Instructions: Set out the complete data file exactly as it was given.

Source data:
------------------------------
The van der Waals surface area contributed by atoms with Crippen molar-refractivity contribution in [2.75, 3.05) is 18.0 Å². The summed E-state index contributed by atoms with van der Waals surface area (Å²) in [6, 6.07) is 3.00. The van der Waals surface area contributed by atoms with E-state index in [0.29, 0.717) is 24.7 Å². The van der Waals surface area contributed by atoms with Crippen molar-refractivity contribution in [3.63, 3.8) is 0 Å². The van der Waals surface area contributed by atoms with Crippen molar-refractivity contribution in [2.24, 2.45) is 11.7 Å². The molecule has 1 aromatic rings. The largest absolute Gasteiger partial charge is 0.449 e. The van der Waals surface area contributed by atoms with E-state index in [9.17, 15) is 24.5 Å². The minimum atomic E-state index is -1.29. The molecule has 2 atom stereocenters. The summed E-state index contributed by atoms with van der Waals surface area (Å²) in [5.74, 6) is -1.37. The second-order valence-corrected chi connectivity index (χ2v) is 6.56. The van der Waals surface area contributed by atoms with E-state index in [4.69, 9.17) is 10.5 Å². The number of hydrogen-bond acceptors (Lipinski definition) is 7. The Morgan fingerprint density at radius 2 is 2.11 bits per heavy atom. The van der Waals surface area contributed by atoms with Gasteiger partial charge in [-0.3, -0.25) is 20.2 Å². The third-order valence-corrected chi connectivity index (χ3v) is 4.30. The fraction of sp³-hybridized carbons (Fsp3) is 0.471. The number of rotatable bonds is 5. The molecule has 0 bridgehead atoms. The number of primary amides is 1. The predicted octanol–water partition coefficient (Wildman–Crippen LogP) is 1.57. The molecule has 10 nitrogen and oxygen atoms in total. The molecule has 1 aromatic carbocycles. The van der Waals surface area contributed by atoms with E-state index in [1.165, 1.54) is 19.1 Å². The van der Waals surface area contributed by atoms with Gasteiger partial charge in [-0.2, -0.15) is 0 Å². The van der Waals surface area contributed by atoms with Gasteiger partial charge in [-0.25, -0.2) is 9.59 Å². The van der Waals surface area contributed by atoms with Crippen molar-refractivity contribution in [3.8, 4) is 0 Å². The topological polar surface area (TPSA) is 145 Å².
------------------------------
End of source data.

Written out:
The van der Waals surface area contributed by atoms with Crippen molar-refractivity contribution in [2.75, 3.05) is 18.0 Å². The summed E-state index contributed by atoms with van der Waals surface area (Å²) in [6, 6.07) is 3.00. The van der Waals surface area contributed by atoms with E-state index in [0.29, 0.717) is 24.7 Å². The van der Waals surface area contributed by atoms with Crippen molar-refractivity contribution in [3.63, 3.8) is 0 Å². The van der Waals surface area contributed by atoms with Crippen molar-refractivity contribution in [2.24, 2.45) is 11.7 Å². The molecule has 1 aromatic rings. The largest absolute Gasteiger partial charge is 0.449 e. The van der Waals surface area contributed by atoms with E-state index in [9.17, 15) is 24.5 Å². The minimum atomic E-state index is -1.29. The molecule has 2 atom stereocenters. The summed E-state index contributed by atoms with van der Waals surface area (Å²) in [5.74, 6) is -1.37. The second-order valence-corrected chi connectivity index (χ2v) is 6.56. The van der Waals surface area contributed by atoms with E-state index in [4.69, 9.17) is 10.5 Å². The number of hydrogen-bond acceptors (Lipinski definition) is 7. The Morgan fingerprint density at radius 2 is 2.11 bits per heavy atom. The van der Waals surface area contributed by atoms with Gasteiger partial charge in [-0.3, -0.25) is 20.2 Å². The third-order valence-corrected chi connectivity index (χ3v) is 4.30. The fraction of sp³-hybridized carbons (Fsp3) is 0.471. The number of rotatable bonds is 5. The molecule has 0 bridgehead atoms. The number of primary amides is 1. The predicted octanol–water partition coefficient (Wildman–Crippen LogP) is 1.57. The molecule has 10 nitrogen and oxygen atoms in total. The molecule has 1 aromatic carbocycles. The van der Waals surface area contributed by atoms with E-state index in [1.165, 1.54) is 19.1 Å². The van der Waals surface area contributed by atoms with Gasteiger partial charge in [-0.2, -0.15) is 0 Å². The van der Waals surface area contributed by atoms with Gasteiger partial charge in [-0.25, -0.2) is 9.59 Å². The van der Waals surface area contributed by atoms with Crippen molar-refractivity contribution in [3.8, 4) is 0 Å². The topological polar surface area (TPSA) is 145 Å².